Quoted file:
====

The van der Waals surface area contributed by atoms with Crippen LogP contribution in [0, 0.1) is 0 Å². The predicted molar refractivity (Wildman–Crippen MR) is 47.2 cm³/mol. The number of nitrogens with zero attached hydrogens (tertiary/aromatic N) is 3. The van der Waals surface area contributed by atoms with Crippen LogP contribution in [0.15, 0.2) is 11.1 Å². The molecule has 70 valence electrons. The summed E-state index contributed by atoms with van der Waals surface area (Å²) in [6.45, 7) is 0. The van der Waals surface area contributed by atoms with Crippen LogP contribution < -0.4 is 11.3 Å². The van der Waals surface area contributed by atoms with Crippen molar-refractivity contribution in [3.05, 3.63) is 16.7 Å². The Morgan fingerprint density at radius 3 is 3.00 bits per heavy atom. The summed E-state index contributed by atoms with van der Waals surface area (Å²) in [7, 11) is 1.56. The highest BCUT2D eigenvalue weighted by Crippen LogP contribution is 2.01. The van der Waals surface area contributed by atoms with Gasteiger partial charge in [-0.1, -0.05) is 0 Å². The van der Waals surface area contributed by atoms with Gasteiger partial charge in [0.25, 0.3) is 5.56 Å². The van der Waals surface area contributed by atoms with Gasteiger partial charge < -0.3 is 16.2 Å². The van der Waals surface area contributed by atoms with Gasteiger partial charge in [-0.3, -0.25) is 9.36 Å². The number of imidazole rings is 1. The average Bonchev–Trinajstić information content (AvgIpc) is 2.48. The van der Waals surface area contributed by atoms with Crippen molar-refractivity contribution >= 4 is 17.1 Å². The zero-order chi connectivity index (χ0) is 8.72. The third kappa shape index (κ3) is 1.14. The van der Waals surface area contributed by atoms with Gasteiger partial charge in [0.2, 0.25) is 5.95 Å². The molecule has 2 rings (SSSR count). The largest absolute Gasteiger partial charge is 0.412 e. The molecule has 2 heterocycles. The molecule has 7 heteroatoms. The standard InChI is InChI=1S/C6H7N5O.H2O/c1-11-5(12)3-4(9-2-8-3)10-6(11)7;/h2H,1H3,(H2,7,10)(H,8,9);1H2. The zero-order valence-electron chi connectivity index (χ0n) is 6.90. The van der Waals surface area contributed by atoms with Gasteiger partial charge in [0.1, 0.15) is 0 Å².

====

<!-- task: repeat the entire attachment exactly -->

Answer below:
The van der Waals surface area contributed by atoms with Crippen LogP contribution in [0, 0.1) is 0 Å². The predicted molar refractivity (Wildman–Crippen MR) is 47.2 cm³/mol. The number of nitrogens with zero attached hydrogens (tertiary/aromatic N) is 3. The van der Waals surface area contributed by atoms with Crippen LogP contribution in [0.15, 0.2) is 11.1 Å². The molecule has 70 valence electrons. The summed E-state index contributed by atoms with van der Waals surface area (Å²) in [6.45, 7) is 0. The van der Waals surface area contributed by atoms with Crippen LogP contribution < -0.4 is 11.3 Å². The van der Waals surface area contributed by atoms with Crippen molar-refractivity contribution in [3.05, 3.63) is 16.7 Å². The Morgan fingerprint density at radius 3 is 3.00 bits per heavy atom. The summed E-state index contributed by atoms with van der Waals surface area (Å²) in [7, 11) is 1.56. The highest BCUT2D eigenvalue weighted by Crippen LogP contribution is 2.01. The van der Waals surface area contributed by atoms with Gasteiger partial charge in [-0.1, -0.05) is 0 Å². The van der Waals surface area contributed by atoms with Gasteiger partial charge in [0.25, 0.3) is 5.56 Å². The van der Waals surface area contributed by atoms with Gasteiger partial charge < -0.3 is 16.2 Å². The van der Waals surface area contributed by atoms with Gasteiger partial charge in [-0.3, -0.25) is 9.36 Å². The number of imidazole rings is 1. The average Bonchev–Trinajstić information content (AvgIpc) is 2.48. The van der Waals surface area contributed by atoms with Crippen molar-refractivity contribution >= 4 is 17.1 Å². The zero-order chi connectivity index (χ0) is 8.72. The third kappa shape index (κ3) is 1.14. The van der Waals surface area contributed by atoms with Gasteiger partial charge in [0.2, 0.25) is 5.95 Å². The molecule has 2 rings (SSSR count). The largest absolute Gasteiger partial charge is 0.412 e. The molecule has 2 heterocycles. The molecule has 7 heteroatoms. The standard InChI is InChI=1S/C6H7N5O.H2O/c1-11-5(12)3-4(9-2-8-3)10-6(11)7;/h2H,1H3,(H2,7,10)(H,8,9);1H2. The zero-order valence-electron chi connectivity index (χ0n) is 6.90. The van der Waals surface area contributed by atoms with Gasteiger partial charge in [0.1, 0.15) is 0 Å².